Motivation is a photography blog that discusses the creative aspects of photography. The posts will include thoughts about images and their interpretation, photographers and their work, technique, workflow, my ongoing projects, and perhaps even the occasional off topic rant.

Going Through Old Files

Interesting, what one can find when going through old files that have never had the opportunity to see the light of day.  I have found a bunch of photos that I will ultimately want to process but simply had not had the time.  It is definitely worth revisiting the old hard drives from time to time! Here is one from 2008, in Zion National Park:

Copyright Howard Grill


I love when I run across a scene in which the camera records a truth that our minds simply can not believe. Such scenes force you to reassess what is real and how our minds are able to change reality. I find this idea fascinating and have previously written about it on Uwe Steinmueller's Digital Outback Photo.

When I first photographed this waterfall, I thought I was just taking a picture of the flowing water. But when I looked at the image on the LCD screen on the back of my camera I was truly surprised at the colors I saw but hadn't recognized in the water. Nonetheless, when I looked carefully at the moving water, there they were! I hadn't seen them because our brains tend to present 'filtered' information to us which is why, for example, a sheet of white paper still looks white to us even when it is next to a brightly colored object. However, when we take a two dimensional photograph of that paper and look at it out of context, our eyes can recognize the color cast on the white sheet.

Canyon Reflections

Copyright Howard Grill

So where is the color coming from in this image? On this particular morning in Zion National Park, the sky was a deep blue which was being reflected in the waterfall. The falls were located right next to a large canyon wall made of the region's famous 'red rock', and it is the light reflecting off of this red rock and striking some areas of the water that imparts the pink coloration.

The other thing that I enjoyed about making this image was the location. I am delighted when I can find something beautiful in a location where I wouldn't expect it. True, this image was made in Zion National Park, but it happened to be located in the unlikely location behind an old maintenance shack where a good portion of the grounds were being used for storage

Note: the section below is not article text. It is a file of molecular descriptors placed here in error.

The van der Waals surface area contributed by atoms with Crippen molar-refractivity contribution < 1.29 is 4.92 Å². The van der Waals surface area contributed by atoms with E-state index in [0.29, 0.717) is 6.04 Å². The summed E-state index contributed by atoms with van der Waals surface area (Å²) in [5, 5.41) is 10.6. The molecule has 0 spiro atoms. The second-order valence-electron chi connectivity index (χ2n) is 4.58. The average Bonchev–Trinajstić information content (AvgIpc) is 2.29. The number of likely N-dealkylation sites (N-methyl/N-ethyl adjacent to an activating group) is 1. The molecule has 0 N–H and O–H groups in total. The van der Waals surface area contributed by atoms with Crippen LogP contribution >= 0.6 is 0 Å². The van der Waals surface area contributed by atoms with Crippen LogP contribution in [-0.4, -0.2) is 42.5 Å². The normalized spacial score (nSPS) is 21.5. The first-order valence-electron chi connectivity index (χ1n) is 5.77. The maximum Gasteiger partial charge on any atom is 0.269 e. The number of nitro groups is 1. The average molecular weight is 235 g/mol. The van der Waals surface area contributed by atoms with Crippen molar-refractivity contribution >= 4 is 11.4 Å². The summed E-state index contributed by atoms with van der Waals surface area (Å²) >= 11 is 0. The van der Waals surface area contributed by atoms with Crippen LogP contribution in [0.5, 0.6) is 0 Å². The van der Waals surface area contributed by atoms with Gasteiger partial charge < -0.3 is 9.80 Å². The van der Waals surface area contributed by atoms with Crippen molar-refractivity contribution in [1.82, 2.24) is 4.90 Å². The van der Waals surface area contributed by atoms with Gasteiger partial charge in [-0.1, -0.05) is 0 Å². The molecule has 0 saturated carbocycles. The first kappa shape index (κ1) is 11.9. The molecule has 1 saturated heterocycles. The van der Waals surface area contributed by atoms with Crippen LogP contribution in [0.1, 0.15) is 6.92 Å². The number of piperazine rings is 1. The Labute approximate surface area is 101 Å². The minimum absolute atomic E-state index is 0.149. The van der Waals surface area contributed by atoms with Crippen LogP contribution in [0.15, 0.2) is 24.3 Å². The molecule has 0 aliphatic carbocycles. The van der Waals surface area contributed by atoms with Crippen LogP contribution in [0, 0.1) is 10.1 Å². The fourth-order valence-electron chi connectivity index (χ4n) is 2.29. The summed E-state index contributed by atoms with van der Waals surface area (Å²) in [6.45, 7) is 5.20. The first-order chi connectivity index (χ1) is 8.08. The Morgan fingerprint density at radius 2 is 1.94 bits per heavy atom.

This is another image from the recent workshop that I attended in Zion National Park. I think this image has, in one shot, many of the characteristics that are so special about Zion.....the cottonwoods, the canyon walls, and the Virgin River. When I look at this photograph I really get a feel of the 'Zion Experience'. The park is truly a place that everyone should get a chance to visit.

Copyright Howard Grill

In addition, this is another of the type of images that I mentioned in my post entitles "Seeing". Though these exact elements are obviously not present where I live, there are very reasonable replacements...trees, water, rocks......all that I need is the right mindset. That mindset, as opposed to a lot of nice images (though it is nice to get them as well), is the most valuable item that can be brought home from any workshop!


As I mentioned in my last post, I recently returned from a Photography With Heart workshop in Zion National Park. Scanning through some of my favorite images from the park, I noticed something interesting. Though the presence or 'feel' of the park was in them all, when I broke the images down to their basic components they consisted , for the most part, of things that I could find right here in Western Pennsylvania where I live.

Consider this image entitled "Backlit Cottonwoods". At its most basic, it is 'simply' an image of colorfall backlit trees with fall foliage. I was drawn to the scene not only because of the intense color of the backlit trees, but also because I enjoyed composing it with the diagonal lines of the mountains on either side of the trees along with the hazy, distant canyon wall in the background. I felt that the diagonals added something special to the image and that the canyon wall in the background, together with the classic cottonwoods, gives the photograph a decidedly 'Zion' feel.

Backlit Cottonwoods
Copyright Howard Grill

When I go on a workshop I go with a mind that is hopefully open and 'ready' to try to be creative. I think it is quite natural to have that feeling when going away on a trip. But when I think about it, the basic components of the "Backlit Cottonwoods" image are all around me, even now that I am back home. There are plenty of trees with fall foliage here, and one only has to go at the proper time to find them backlit. True, I may not have a canyon wall available to put in the background, but is that really the essence of the image? Wouldn't the image also work well with the terrain that I have available here at home used to frame the trees or provide leading lines? I think it would!

One of the things that I hope I have accomplished at the workshop is to learn to discard the state of mind that says you have to go 'someplace special' to make special images. Sure it is fun to go away, and a change of scene always spurs creativity, but that should only serve as a stimulus to return home and harness that creativity to make images where you spend most of your time living. One of the things that I hope that I have brought home with me from the workshop is an enhanced ability to be open to 'seeing' what surrounds me the 99% of the time that I am home. If one can do that, I think the odds of making meaningful images increases quite dramatically!